An initial (mid-twentieth century) characterization of phenomenal properties is that they are the truth-makers (if there are truth-makers) for sentences employing the non-epistemic and non-comparative sense of verbs of sensory appearance.
A simple example will help. Some of the early "energy-saving" light bulbs have poor color rendering characteristics. Their fluorescent coatings have emission spectra with several sharp peaks in the green part of spectrum and not much in between. The result is a green cast to the light, much more noticeable with some objects rather than others. Skin tones and complexion often suffer, for example. Another is that some kinds of olive oil look vividly (and disturbingly) green. Employing this energy-saving light may help save the world, but the olive oil in it will look green. Going by the way it looks, you would judge it to be green. But you know that it is not. We can mimic John and Jim, protagonists in Sellars' story of the necktie shop (see Sellars 1963, 143). "I don't know what to say", said John, looking at what seems to be--but is known not to be--a green necktie, lying in the newly installed electric light in his shop. Jim taught him to suppress the copula "is", and substitute "looks". The same strategy works today. It looks just like olive oil would look if it were green, and it looks just the way things look when I judge them to be green, but something in these circumstances is amiss, and I wish to withhold that judgement.
Now if we think of a phenomenal property as some property borne by some entity such that "the olive oil looks green" is true in virtue of that entity bearing that property, then it is quite clear that the bearer of that property is not the olive oil per se.
Suppose we undertake a Chisholm-style interrogation analogous to the one about the cabin on Mt. Monadnock. What reason do you have for saying that the olive oil looks green in this light? We first get to a claim which makes a non-comparative use of the verb of appearance: "It is because something (which is, in fact, the olive oil) appears green [noncomparatively] and I know that things that appear green noncomparatively in this light look green in this light". And one further step (to "what reason do you have for thinking that something appears green?") drops the "something" from "something appears green" and arrives at the passive form of appears-to: "I am being appeared-to greenly, and I know that if I am appeared-to greenly and ... [e.g., the other incidental information obtains] then something appears green."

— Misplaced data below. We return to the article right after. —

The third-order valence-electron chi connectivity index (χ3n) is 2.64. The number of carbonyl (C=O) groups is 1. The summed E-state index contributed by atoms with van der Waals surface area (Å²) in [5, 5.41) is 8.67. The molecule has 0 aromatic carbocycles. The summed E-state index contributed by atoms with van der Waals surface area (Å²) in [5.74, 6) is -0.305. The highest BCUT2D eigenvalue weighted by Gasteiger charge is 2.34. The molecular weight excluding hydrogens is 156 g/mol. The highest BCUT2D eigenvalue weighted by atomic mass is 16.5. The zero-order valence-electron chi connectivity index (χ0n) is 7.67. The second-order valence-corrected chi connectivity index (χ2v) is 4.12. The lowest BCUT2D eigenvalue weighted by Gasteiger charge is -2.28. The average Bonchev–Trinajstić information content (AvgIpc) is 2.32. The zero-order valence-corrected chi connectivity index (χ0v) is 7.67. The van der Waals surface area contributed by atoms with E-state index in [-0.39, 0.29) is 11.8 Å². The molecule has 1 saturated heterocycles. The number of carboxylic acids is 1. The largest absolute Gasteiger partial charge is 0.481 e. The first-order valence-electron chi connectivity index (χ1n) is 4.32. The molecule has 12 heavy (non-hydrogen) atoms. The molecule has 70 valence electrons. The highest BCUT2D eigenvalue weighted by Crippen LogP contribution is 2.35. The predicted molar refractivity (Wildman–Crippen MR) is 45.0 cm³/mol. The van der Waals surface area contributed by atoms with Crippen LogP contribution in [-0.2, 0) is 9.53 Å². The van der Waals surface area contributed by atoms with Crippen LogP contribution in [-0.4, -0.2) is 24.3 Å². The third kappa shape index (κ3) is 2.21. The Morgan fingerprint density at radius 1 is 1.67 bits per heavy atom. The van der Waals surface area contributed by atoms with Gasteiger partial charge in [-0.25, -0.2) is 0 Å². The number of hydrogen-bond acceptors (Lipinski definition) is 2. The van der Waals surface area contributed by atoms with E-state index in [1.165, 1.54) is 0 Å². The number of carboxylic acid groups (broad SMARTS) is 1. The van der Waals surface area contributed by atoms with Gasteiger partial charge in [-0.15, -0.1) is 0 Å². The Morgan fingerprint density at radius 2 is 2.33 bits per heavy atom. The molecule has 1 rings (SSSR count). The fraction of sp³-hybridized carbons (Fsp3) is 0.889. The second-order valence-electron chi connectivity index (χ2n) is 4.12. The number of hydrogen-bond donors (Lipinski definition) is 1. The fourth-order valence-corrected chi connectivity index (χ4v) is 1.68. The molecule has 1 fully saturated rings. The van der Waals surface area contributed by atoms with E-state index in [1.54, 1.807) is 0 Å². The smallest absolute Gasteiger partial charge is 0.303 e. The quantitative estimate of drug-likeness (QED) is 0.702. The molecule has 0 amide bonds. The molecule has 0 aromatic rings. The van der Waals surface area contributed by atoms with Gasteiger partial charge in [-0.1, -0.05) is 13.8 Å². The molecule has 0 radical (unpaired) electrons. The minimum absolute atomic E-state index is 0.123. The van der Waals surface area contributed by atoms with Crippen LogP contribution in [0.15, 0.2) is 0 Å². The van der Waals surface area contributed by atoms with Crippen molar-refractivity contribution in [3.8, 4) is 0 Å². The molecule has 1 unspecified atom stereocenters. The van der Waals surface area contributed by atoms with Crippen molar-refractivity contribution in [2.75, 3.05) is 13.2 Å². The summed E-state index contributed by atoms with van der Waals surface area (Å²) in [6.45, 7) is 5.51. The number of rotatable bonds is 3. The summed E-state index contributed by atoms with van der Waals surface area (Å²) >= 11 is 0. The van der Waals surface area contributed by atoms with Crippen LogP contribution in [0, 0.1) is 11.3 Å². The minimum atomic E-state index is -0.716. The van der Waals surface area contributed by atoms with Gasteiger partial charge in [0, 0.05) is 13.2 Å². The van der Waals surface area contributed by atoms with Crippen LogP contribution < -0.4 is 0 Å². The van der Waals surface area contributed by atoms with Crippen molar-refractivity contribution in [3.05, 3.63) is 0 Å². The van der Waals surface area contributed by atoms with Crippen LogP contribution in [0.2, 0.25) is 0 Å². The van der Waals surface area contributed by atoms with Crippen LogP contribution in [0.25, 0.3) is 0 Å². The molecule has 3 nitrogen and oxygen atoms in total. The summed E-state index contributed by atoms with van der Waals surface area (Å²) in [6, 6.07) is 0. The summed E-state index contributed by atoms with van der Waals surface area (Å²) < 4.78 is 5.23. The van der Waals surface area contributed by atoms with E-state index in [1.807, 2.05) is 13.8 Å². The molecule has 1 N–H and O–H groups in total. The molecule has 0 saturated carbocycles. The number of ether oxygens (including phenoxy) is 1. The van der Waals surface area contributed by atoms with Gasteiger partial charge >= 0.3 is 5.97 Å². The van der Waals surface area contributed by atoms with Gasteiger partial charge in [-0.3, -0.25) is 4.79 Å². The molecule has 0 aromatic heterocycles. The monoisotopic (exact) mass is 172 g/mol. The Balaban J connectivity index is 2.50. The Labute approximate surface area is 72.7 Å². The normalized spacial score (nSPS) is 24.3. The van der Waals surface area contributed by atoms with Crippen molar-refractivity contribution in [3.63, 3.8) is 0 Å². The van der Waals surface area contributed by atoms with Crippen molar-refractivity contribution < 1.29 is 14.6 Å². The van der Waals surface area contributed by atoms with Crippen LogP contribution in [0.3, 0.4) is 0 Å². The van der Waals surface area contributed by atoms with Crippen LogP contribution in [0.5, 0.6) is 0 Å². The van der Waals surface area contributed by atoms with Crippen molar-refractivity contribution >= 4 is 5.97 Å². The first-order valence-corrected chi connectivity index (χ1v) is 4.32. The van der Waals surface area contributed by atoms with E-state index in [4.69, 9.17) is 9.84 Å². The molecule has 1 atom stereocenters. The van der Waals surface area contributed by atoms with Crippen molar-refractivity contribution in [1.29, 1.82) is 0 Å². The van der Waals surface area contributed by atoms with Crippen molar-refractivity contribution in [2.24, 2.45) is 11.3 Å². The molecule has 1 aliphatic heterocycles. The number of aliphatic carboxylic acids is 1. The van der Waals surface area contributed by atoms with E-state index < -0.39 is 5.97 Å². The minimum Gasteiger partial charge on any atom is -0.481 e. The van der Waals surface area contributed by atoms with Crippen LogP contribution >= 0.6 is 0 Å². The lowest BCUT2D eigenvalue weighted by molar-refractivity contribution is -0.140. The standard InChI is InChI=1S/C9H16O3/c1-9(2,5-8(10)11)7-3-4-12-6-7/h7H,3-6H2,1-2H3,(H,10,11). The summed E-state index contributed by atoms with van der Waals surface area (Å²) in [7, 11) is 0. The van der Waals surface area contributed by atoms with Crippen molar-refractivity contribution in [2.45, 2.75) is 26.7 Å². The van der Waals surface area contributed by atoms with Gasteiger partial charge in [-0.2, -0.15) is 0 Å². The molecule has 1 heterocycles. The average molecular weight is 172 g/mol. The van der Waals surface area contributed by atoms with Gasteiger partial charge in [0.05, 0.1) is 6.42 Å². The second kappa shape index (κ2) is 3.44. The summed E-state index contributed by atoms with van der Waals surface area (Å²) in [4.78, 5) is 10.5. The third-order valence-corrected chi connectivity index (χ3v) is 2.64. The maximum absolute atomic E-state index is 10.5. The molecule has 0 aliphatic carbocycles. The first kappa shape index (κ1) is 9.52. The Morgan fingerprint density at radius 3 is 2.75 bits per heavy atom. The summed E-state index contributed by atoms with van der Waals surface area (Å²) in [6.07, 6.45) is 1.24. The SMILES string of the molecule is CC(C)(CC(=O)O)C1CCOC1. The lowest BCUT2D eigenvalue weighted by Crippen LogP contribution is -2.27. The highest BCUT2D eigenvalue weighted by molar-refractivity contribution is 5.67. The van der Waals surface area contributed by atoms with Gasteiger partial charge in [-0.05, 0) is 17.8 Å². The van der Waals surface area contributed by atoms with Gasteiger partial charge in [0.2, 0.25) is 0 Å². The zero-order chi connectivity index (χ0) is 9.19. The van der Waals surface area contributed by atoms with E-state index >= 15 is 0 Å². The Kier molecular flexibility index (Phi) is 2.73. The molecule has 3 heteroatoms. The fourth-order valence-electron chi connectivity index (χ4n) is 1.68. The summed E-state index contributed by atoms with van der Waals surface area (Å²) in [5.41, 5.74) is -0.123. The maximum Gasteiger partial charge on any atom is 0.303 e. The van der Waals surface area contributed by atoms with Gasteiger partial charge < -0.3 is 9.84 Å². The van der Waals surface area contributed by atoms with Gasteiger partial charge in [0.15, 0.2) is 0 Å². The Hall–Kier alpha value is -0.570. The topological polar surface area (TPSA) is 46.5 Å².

This "I am being appeared-to greenly" is exactly the same claim one would make in a situation in which the claim to be defended is that something in the vicinity is green. Here though the "independent information" is such that being aware of green does not suffice to justify the claim that something is green; it justifies only the claim that something, in this viewing situation, looks green. Now obviously the difference between those two situations can't be described solely by reference to the object in question. In one situation some claim of the form "Something appears green" serves to justify the claim that the olive oil looks green. In another situation a claim of the form "Something appears yellowy amber" serves to justify the claim that the very same olive oil is yellowy-amber. Since it is the same olive oil in both situations, the olive oil per se cannot account for the differences between these situations. The difference in appearance must arise from other variables, present in one situation but not in the other.